That is also subject to some balances, such as health and safety, or rights of others, but an employer would be expected to reasonably compromise or accomodate this if they can, as would an employee.
I believe it would be illegal to discriminate against homosexuality in the Scouts too, which i don't think qualifies as a private body or religious group under UK law. They're all lot more multicultural and multi-faith here than they used to be.
Indeed one of the few exceptions to discrimination (be it religion, sexuality, gender, race, age or disability) is doing so on the basis of religious belief, for a private body or religious group, but this does not include businesses.
April 3, 2012
i fully agree with everything oakbear said. In the nine plus years i've been piercing i've run into any number of reasons people get modified. I have also worked numerous jobs in which mods weren't allowed due to safety or other reasons. In truth it comes down to how one find/achieves spirituality through their mods. There is a law in Illinois which exempts employees for being fired for tattoos, however they are allowed to not hire someone due to such, as well as the person can be fired for a violation of dress code policies. Many companies/agencies will compromise. numerous jobs have allowed me to cover up certain mods etc. In fact recently I was arrested on an outstanding warrant due to some unpaid fines from about two years ago. it is standard procedure for inmate safety to remove all piercings. After i explained to the commanding officer that i was a member of the church, and how i didn't want feel comfortable removing certain piercings for fear they may close up (had recently scalpled my ears to a larger gauge a few days prior) the officer asked me to remove only what i was comfortable with, and said that i would have to be placed in protective custody and restrained during the entire processing. Normally not the procedure for non violent crimes such as mine. Yet we came to a agreement. Instead of looking to make a spectacle out of our mods we should look toward the spiritual meaning. Why did we get the mod? Why do we retain the mod? Is it for everyone to see or for us in individuals? Is it possible to keep the mod and comprimise? Would the mod loose it's meaning if we didn't/couldn't?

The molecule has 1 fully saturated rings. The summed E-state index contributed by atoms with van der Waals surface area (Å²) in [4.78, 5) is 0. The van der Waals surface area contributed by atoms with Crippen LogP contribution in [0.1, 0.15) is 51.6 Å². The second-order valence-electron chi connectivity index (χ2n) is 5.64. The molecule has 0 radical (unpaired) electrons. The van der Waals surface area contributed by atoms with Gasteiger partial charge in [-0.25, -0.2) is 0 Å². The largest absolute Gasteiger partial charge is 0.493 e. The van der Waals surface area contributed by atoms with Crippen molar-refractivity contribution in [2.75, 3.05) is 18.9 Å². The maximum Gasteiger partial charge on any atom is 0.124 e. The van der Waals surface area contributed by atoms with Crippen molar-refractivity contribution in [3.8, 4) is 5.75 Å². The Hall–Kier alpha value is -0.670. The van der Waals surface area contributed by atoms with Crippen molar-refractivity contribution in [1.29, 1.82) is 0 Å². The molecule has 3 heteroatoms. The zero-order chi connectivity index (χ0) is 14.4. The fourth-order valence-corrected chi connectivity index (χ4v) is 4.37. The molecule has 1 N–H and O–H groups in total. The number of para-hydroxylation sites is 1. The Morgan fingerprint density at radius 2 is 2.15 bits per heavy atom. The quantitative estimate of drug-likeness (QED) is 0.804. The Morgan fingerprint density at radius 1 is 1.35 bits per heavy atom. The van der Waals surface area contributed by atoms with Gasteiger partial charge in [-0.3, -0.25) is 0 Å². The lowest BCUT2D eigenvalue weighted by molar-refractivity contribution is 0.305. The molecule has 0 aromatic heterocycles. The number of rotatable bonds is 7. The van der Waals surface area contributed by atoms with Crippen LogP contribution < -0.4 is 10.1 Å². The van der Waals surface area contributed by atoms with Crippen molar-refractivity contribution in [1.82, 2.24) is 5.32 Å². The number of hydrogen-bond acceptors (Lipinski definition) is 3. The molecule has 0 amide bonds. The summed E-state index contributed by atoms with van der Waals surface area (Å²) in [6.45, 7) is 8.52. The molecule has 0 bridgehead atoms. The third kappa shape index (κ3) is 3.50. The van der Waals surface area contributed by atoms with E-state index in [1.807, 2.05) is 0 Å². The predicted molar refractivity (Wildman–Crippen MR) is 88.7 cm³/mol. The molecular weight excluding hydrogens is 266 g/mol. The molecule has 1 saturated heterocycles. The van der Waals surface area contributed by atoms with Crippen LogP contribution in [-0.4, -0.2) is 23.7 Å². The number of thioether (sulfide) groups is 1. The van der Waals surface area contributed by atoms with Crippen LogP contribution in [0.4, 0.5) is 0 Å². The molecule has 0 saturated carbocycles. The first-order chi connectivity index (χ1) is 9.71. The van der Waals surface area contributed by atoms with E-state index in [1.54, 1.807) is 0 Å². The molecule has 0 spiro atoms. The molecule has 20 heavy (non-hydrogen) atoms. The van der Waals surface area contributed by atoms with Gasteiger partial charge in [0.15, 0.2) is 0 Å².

Further as I stated before even protected groups are still persecuted, there are loopholes for anything.
February 27, 2012
Excellent point, Jimmyenglish. Those are really interesting questions that you've brought up. I agree with your statement "Instead of looking to make a spectacle out of our mods we should look toward the spiritual meaning."
Most of the time I don't mind compromising. I may think it's ridiculous, but on the same token, I'd rather have a job right now than have my nose ring in all the time.
February 8, 2012
in all honesty i have thought of drafting a petition myself. i live in the state of north carolina and under employee hiring procedure they cannot discriminate on religion etc, HOWEVER, it states that if the two parties can reach a comfortable compromise then it is ok… i have always told myself that if i had to take out my piercings for a few hours and just show my tattos and brandings that that seems like more than a reasonable compromise… i feel like a petition for allowing modifiications in the workplace would for lack of a more proper term prostitute the things we CoBM members believe in… i mean think about it we do these things for spiritual, emotional, and psychological balance…. if we allowed such a petition to pass then any dipshit who got a tattoo or piercing at a party during a binge drinkathon could cry wolf… i believe that if you can show that you are in fact an active member of the church then certain concessions can be reached… also as a mexican immigrant i understand the cultural boundaries of this…. some cultures around the world are just more open to modifications(ie. facial tattoos, facial piercings, etc)… unfortunately the united states is not as open about it as those countries… neither is mexico… on the basis of gang affiliation and whatnot… anyway i agree with this petition but will not sign bc to believe that a piece of legislature will be so easily passed to protect modifications seems a little farfetched to me… the best we can hope for is that through our actions, words, philosophies that employers will broaden their standards for workers and such…